Wednesday, April 5, 2017
The concept of an unknown killer prowling the streets at night and being a mild-mannered citizen by day certainly isn't new. Just like knowing Jughead likes to eat A LOT isn't entirely new. Knowing that Jughead might be a combination of both of the above statements might be news though, but it's pretty fun to read about in Jughead: The Hunger #1 from Archie Comics. The issue is written by Frank Tieri, illustrated by Michael Walsh, colored by Walsh and Dee Cunniffe and lettered by Jack Morelli.
Jughead Jones has always had an insatiable appetite... but what if his hunger came from a sinister place? When a murderous menace is on the prowl, taking the lives of some of the most well-known and esteemed inhabitants of Riverdale, Jughead and his family's dark legacy comes to light.
What Tieri does exceptionally well in Jughead: The Hunger #1 is leverage Jughead's reputation as someone always eating into something more sinister. The issue bounces back and forth between keeping the killings at night somewhat off-camera, but that doesn't stop Tieri from being able to infuse a sense of dread throughout the book. Tieri also gives other characters in the universe interesting roles that serve to help and/or hinder Jughead with his problems. The dialogue bears this out well, tapping into the established relationships between the characters and making the whole thing a bit more personal while also adding some moments of levity. The only downside to the issue is that Tieri sort of rushes through things, which owes to the fact that it's a one-shot and not a miniseries.
Walsh does a fantastic job augmenting the horror with some visceral artwork that reinforces the notion of a killer roaming the streets of Riverdale at night. All of the characters are stylized by jagged lines that give their figures a presence that cuts against the backdrops. Like Tieri's approach, Walsh gives the book a greater sense of terror by keeping a lot of the transformations off-panel, allowing the reader to use their imagination for the worst. And the way Walsh renders the monster is pretty terrifying as well in that he showcases the transformation from a person into a beast with some elongated limbs and contortions in between for good measure. The colors by Walsh and Cunniffe are largely red and black to reinforce the notion that a bloodthirsty beast is hunting at night.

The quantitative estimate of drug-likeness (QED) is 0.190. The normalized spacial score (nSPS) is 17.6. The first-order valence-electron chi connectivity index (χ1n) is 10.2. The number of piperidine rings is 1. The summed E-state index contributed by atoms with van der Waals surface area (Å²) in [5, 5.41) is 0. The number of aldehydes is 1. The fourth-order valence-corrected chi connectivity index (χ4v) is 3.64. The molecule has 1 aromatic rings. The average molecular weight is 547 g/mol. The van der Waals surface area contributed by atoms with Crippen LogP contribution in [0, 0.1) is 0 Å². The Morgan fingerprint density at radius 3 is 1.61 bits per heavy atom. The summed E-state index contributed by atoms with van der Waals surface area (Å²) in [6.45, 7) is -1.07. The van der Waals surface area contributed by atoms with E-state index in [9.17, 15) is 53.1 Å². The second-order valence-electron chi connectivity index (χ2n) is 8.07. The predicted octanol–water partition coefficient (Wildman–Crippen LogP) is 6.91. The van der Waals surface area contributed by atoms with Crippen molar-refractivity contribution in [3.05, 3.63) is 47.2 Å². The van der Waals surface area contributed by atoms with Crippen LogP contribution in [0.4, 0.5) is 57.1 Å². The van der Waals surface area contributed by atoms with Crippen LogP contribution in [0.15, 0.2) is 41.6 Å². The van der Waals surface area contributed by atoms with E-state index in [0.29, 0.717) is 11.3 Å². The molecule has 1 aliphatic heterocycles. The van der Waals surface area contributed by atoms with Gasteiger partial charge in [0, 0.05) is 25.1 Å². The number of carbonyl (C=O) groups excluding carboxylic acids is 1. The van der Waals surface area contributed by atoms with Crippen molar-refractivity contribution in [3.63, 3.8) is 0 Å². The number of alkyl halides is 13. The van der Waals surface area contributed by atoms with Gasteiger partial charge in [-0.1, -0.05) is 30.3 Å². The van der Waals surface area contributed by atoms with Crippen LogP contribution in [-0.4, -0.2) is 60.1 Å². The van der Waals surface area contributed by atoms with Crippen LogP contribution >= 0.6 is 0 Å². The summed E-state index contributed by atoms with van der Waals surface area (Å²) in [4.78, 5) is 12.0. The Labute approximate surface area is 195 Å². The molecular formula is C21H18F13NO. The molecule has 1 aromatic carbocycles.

Jughead: The Hunger #1 is a solid one-shot that actually fits quite well within the greater, relaunched Archie universe. Jughead has always been something of a mysterious character and relying on that vague backstory makes for some interesting character developments here. Tieri's grasp of the characters is phenomenal and allows him to stretch their roles in ways that are new but not entirely unbelievable. Walsh's artwork is eerie in its presentation and the harsh lines give the book a ferocious presentation. Jughead: The Hunger #1 can't be recommended enough as it takes familiar characters and places them in extremely mature and unfamiliar territory.
Jughead: The Hunger #1 is available now.